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NHBW NEWSBITES | Issue 1

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Colorism: Make It Go Away

Film ‘Selma’ very real for Tallahassee eyewitness…Tallahassee Chapter member, Preferia Range was a 15-year-old girl on the Edmund Pettis Bridge on March 7, 1965. In what is known today as Bloody Sunday, Range was one of the 600 marchers that faced the brutality at the hands of Alabama state troopers and local law enforcement officers. View Ms. Range’s account of the event at http://www.tallahassee.com/story/news/201 5/01/16/flawed-film-selma-realeyewitness/21881965/.

Birmingham View

Happy birthday, Dr. Martin Luther King, Jr.! It’s Black History month in February. These are times in the year that we are redirected to focus on African Americans as a nation. 2015 is no different. For many in the United States the larger issues have been those related to blacks’ and whites’ racial tensions, usually named as racism. However, an ‘ism’ that is new, to many, and returning to the forefront is colorism. What is colorism? Let’s review. Most remember the stories about the brown paper bag test and how fraternities and sororities would select members using the color of the bag as an entry determination. That process alone is reason to understand why some of our black youth grew up with issues of insecurity and low self-esteem. The paper bag test confirmed the insecurities. In the 21st century we see an upswing in the number of interracial couples and marriages which often times lead to children born of mixed heritage and color. Recently a special on the Oprah Winfrey network or OWN called ‘Light Girls’ highlighted women, not children, who were traumatized about not being black enough. Not being black enough?! Although this writer did not know of girls who felt like this, it is clearly something that was on the horizon in many circles of blacks. The Light Girls special showed the way these girls were psychologically damaged and the many tears shed due to the pain and suffering they felt. The special was informing but the most important piece of information gained was there are many more light girls that could experience the same hurts. We, as a community, must ensure that all of our girls are uplifted and supported. Encouraging a strong self-esteem for our girls is a must.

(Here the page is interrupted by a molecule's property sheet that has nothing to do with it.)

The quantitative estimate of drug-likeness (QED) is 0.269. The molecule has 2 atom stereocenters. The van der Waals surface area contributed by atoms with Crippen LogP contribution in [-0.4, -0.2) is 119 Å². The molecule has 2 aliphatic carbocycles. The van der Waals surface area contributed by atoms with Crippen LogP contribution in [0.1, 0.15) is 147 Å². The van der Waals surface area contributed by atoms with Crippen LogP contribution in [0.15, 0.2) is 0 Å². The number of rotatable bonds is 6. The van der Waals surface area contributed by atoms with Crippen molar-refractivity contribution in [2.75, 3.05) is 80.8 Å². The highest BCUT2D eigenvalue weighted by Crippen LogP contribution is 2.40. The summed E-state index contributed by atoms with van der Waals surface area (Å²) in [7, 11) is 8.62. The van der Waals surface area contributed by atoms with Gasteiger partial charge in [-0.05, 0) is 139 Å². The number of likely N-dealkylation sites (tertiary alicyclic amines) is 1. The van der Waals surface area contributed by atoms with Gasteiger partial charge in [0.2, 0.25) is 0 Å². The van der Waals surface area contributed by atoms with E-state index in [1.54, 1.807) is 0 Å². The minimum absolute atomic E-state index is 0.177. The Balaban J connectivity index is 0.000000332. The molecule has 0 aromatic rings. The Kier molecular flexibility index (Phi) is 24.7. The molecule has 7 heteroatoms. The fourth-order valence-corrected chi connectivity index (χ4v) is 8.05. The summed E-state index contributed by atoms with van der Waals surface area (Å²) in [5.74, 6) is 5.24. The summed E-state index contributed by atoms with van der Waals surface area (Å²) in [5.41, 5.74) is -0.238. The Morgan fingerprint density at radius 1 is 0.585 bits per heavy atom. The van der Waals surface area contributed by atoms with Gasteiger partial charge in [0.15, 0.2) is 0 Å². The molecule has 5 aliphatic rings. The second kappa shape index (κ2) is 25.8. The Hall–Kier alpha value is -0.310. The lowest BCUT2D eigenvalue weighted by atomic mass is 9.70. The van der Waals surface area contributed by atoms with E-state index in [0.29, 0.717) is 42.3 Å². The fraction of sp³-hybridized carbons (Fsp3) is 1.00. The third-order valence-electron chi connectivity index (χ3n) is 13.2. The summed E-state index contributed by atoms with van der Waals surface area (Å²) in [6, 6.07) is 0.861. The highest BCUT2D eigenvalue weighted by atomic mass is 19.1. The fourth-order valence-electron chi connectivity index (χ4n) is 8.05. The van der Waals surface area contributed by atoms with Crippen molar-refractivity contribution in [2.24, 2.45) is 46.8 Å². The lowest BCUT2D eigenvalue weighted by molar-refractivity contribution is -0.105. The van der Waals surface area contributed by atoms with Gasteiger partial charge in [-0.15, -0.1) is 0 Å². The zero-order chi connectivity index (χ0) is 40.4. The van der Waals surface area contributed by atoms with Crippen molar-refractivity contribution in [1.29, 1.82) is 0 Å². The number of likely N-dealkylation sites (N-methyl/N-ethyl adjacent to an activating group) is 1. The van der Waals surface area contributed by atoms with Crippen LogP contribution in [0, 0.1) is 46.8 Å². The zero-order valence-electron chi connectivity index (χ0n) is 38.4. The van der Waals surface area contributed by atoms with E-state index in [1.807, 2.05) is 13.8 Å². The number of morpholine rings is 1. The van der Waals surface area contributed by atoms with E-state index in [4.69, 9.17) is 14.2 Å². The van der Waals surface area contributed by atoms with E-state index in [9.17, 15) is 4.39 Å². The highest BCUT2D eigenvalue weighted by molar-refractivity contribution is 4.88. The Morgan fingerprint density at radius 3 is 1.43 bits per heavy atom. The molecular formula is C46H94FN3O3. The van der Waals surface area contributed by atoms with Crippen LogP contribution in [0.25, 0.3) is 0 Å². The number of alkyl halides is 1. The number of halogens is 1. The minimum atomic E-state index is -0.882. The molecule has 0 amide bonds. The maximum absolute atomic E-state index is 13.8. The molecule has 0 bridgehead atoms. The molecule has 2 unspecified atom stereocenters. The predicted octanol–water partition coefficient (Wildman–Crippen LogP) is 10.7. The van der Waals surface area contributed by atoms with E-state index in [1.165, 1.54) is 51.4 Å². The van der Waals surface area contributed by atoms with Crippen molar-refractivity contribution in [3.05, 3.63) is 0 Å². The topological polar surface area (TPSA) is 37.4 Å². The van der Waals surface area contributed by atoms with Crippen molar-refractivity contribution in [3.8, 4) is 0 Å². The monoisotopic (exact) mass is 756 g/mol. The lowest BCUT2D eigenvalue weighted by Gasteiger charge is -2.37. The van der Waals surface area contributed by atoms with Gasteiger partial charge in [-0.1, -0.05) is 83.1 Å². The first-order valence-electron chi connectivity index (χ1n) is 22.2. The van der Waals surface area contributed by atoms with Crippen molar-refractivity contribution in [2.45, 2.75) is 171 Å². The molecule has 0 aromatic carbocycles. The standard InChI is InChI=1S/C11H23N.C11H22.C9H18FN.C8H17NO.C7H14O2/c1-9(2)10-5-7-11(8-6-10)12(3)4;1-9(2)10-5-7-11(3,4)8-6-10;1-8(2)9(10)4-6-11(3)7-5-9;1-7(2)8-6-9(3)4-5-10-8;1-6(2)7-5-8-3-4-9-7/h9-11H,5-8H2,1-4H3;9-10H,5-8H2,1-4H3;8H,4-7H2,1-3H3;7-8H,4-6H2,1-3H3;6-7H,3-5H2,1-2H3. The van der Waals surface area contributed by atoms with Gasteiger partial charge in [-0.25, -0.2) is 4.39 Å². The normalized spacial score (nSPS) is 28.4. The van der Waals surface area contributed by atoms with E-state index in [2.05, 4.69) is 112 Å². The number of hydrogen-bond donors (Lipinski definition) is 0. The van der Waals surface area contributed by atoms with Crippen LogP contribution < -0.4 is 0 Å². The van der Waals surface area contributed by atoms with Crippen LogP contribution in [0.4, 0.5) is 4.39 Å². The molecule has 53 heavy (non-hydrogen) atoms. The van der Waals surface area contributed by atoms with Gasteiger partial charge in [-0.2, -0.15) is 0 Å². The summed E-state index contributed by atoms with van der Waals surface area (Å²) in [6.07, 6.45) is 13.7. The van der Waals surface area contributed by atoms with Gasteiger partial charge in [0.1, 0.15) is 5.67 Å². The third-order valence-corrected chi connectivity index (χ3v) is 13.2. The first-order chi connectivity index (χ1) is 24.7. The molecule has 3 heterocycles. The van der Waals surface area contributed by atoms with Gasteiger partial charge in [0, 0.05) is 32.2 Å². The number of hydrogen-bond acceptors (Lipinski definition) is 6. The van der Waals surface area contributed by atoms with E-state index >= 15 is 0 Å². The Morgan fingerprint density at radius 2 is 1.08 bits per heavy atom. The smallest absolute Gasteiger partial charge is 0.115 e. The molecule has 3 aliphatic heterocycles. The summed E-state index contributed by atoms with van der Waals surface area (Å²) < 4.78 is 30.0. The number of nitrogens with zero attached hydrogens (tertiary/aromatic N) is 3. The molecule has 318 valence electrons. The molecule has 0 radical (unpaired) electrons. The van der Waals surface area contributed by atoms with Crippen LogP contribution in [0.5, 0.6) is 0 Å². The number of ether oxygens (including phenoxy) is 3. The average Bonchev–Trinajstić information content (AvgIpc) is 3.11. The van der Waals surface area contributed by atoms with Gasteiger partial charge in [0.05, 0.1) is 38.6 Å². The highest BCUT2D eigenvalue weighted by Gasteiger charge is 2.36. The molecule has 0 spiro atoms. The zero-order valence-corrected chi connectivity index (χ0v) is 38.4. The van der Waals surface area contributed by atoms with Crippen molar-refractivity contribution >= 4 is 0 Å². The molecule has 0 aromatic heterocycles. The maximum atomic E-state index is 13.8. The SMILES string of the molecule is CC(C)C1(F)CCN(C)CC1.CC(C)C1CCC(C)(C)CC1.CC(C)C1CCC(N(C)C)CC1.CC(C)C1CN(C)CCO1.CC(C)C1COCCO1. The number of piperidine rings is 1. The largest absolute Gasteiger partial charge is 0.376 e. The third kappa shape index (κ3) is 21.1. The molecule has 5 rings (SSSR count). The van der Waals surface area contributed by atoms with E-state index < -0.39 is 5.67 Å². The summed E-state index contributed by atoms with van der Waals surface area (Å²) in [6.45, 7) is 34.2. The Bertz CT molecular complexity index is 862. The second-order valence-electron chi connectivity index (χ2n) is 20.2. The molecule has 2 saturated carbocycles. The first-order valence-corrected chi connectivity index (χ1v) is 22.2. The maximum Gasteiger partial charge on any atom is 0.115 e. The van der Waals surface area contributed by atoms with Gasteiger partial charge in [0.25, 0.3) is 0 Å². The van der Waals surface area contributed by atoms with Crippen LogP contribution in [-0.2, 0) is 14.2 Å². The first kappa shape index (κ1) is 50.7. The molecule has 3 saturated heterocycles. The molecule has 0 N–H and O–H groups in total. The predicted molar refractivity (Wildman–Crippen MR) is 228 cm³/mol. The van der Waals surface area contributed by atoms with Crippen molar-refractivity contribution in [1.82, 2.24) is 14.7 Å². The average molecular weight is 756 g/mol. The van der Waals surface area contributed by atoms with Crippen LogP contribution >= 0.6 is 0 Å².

Marita Golden’s 2012 article published in the Washington Post entitled, “The color complex in black communities: It’s time for all shades to unite says it all.” She wrote, “I have begun more and more to conclude that colorism is the most unacknowledged and unaddressed mental-health crisis in communities of color around the world.” She went further. “...it’s (sic) negative emotional impact on people of all hues is so serious that it needs to be called what it is--a disease.” Now the question is how we cure it. Golden notes one way that her family began to turn this around. She said “my husband and I wove discussions of colorism into conversations about media presentations of African Americans, African American history, race and life in general so that our children developed the ability to comfortably talk about colorism, recognize it and reject it”. A place to start is at our own table. Just as Marita Golden and her husband began the process so must we as a community and as an organization of Black Women. So NHBW, let the mirror shine in our faces first in order to let our girls be able to light the world. Let’s begin to have those conversations with our girls and allow them to express their views and do as Marita Golden did with her family, “talk about colorism, recognize it and reject it”. Brenda Thompson King, Ed. D. NHBW, Inc. Nashville Chapter NHBW, Inc. Health Chairperson Central Region Health Project Manager

National Hook-Up of Black Women, Inc. 1809 East 71st Street, Suite 205, Chicago, Illinois 60649-2000 Tel: 773.667.7061 Fax: 773.667.7064 www.nhbwinc.com @nhbwinc The National Hook Up of Black Women Inc (Organization)

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